Fortunately, that didn't matter because the powers-that-be "forgot" to include our sodden butts in any of the wedding photos - a merciful omission to say the least because somehow in the humidity my tux shrunk up in the legs, sagged down in the crotch, and my shirt collar refused to lay down all night. It became so intolerable that Lee Trice, the lone sub-usher who actually showed up to the wedding mostly drunk, finally gave in and traded out his tux for worn jeans and a flannel shirt.

Later, on our way out of the truly fabulous reception wherein I got to shake my tailfeathers onstage, it came to my attention that we were to leave our rented tuxes in the coat-check for the mother of the bride to return. I was pleased to say the least because I loathe men's clothing shops. So to Mrs. Pitts - fabulous idea and my thanks because I had a great time, but until then I hadn't realized it had been a real landmark wedding.

It was only when Tripp Maddux and I found ourselves standing in the coat check room in our boxer shorts and black socks rapidly disrobing; that, just as my last leg left my pantaloons, I turned and realized: the coat check girl was still on duty - huddled wide-eyed in the corner of the room behind the coats.

And that did it.

It's not a truly great wedding until a stranger gets to see me mostly naked.

Sunday, January 10, 2010

Packing For Success

"Aim high and let it fly" my guide growled from underneath his binoculars. "He's broadside at 104 yards and that's as close as he's gonna get."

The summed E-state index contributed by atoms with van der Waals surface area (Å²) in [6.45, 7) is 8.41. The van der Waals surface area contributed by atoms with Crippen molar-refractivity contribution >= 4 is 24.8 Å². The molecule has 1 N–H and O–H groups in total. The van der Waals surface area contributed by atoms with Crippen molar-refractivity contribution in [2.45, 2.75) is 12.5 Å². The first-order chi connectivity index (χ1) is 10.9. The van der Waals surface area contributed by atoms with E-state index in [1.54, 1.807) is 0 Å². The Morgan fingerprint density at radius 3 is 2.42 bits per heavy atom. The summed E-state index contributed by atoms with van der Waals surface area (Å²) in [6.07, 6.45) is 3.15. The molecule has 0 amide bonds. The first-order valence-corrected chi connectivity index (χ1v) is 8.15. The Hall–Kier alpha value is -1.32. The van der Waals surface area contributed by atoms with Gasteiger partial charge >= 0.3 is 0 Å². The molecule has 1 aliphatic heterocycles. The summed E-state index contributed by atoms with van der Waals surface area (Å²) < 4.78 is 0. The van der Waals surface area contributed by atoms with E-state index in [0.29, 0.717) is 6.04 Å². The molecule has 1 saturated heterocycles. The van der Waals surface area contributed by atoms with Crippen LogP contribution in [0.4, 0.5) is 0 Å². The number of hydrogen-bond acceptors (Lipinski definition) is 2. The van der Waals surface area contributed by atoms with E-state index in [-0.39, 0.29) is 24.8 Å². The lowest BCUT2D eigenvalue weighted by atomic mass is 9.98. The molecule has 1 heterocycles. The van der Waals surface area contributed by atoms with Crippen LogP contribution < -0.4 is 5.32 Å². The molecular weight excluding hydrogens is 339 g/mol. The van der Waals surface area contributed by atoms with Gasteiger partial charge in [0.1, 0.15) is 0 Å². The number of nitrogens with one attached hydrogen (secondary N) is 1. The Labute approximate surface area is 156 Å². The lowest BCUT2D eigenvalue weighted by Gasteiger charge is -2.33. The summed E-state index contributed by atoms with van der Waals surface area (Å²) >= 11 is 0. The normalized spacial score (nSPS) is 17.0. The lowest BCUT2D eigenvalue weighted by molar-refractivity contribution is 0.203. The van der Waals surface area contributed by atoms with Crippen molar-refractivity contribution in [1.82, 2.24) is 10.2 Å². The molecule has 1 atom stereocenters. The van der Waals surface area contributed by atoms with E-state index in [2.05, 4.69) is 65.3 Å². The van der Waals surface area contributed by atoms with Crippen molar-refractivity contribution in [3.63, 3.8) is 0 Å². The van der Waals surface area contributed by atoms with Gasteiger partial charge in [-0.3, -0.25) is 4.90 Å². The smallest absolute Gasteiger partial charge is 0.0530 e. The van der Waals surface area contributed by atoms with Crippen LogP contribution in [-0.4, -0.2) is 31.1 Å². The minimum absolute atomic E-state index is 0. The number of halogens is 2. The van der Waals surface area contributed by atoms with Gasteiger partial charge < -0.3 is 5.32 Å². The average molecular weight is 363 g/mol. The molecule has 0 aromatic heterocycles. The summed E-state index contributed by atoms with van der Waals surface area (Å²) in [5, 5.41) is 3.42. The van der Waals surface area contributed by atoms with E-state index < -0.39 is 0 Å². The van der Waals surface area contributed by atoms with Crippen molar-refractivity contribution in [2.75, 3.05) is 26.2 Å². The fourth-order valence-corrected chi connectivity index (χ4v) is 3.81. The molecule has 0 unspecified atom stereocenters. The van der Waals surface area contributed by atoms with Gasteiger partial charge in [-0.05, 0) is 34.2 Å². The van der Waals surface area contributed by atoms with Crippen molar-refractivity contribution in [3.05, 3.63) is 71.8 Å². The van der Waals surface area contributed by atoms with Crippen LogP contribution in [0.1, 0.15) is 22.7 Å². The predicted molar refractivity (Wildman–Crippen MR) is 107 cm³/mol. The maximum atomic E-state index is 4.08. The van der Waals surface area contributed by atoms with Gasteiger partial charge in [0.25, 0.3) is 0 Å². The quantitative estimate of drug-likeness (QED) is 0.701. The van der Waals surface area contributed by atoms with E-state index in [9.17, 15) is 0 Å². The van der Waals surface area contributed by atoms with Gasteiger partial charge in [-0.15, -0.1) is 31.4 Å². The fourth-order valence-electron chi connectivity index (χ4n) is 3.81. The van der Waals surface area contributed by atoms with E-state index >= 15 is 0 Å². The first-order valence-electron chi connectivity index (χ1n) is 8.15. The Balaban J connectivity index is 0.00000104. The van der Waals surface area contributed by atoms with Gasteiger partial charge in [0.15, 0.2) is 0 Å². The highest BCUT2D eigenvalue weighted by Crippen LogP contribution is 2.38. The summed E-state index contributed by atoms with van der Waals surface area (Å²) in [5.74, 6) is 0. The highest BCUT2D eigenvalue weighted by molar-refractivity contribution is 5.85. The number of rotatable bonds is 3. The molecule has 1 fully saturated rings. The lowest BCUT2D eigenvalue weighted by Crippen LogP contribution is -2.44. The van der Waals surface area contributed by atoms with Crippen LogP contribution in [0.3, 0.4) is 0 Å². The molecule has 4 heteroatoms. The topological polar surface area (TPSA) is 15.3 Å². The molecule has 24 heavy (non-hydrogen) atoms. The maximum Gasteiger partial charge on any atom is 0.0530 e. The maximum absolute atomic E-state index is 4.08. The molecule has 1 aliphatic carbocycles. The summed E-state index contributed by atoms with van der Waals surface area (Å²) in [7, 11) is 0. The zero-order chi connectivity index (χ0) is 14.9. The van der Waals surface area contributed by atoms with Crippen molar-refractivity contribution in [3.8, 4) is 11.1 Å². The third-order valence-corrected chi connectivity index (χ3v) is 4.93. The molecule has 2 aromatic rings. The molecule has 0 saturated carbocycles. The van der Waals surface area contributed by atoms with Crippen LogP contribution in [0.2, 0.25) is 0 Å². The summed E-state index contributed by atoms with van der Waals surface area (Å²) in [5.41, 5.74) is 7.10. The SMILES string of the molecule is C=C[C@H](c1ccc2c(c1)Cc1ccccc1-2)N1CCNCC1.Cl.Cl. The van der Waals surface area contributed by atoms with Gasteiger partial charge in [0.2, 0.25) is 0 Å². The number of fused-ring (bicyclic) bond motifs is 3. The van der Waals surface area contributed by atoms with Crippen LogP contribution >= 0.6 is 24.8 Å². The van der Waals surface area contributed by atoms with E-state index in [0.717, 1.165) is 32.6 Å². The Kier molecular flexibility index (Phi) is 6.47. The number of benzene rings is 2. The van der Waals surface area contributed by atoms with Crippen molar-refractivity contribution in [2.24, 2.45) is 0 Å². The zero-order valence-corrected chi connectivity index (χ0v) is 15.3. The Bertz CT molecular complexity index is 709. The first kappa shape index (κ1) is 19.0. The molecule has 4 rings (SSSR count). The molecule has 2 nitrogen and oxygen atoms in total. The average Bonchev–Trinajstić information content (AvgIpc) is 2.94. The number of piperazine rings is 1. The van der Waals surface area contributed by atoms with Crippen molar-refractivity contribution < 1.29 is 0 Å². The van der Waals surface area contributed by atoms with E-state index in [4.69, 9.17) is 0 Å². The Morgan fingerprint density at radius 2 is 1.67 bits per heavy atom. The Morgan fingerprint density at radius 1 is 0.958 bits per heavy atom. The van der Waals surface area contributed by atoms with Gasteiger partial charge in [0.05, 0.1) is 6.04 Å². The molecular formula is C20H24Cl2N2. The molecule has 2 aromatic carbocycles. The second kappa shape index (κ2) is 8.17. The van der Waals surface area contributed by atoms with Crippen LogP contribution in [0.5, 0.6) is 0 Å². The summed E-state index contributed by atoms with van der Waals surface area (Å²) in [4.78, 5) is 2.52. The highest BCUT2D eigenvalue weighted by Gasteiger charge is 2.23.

I packed my things the week before in Atlanta feeling satisfied that my archery skills at 70 yards would stand me in good stead on a New Mexico spot-and-stalk mule deer hunt.

I was wrong.

The muffled twang of a carbon-shafted arrow leaving my bow at 327 feet per second was followed shortly after by the wholly unwelcome sound of $10-apiece-broadhead meeting loose shale, and a giant mule deer buck of epic, dream-wrecking, proportions bounded off unscathed.

"Right on line, but 6 inches low" my guide grunted, frustrated, pushing his hat back above his forehead; partially exposing a wind-tanned face to the southwestern sun.

We sat quitly for a second then he grinned and said "You can't miss 'em if you don't shoot" before trudging off to retrieve my arrow; leaving me to contemplate his comment and the rapidly-disappearing figure of the deer already a half-mile across the canyon below.

He crunched back up the slope carrying my ruined arrow, then we climbed back on our ATV's and wound our way slowly back up the mountain.

The topic around the bunkhouse that night was misses (all around), and a newfound appreciation for wind drift and distance, but my favorite comment by far came from my guide who, just before turning in, glanced down at my duffel bag and archery kit and said "Junior, I don't think you've brought enough arrows, but you're sure stocked up on wet wipes."

I'll take that as a compliment.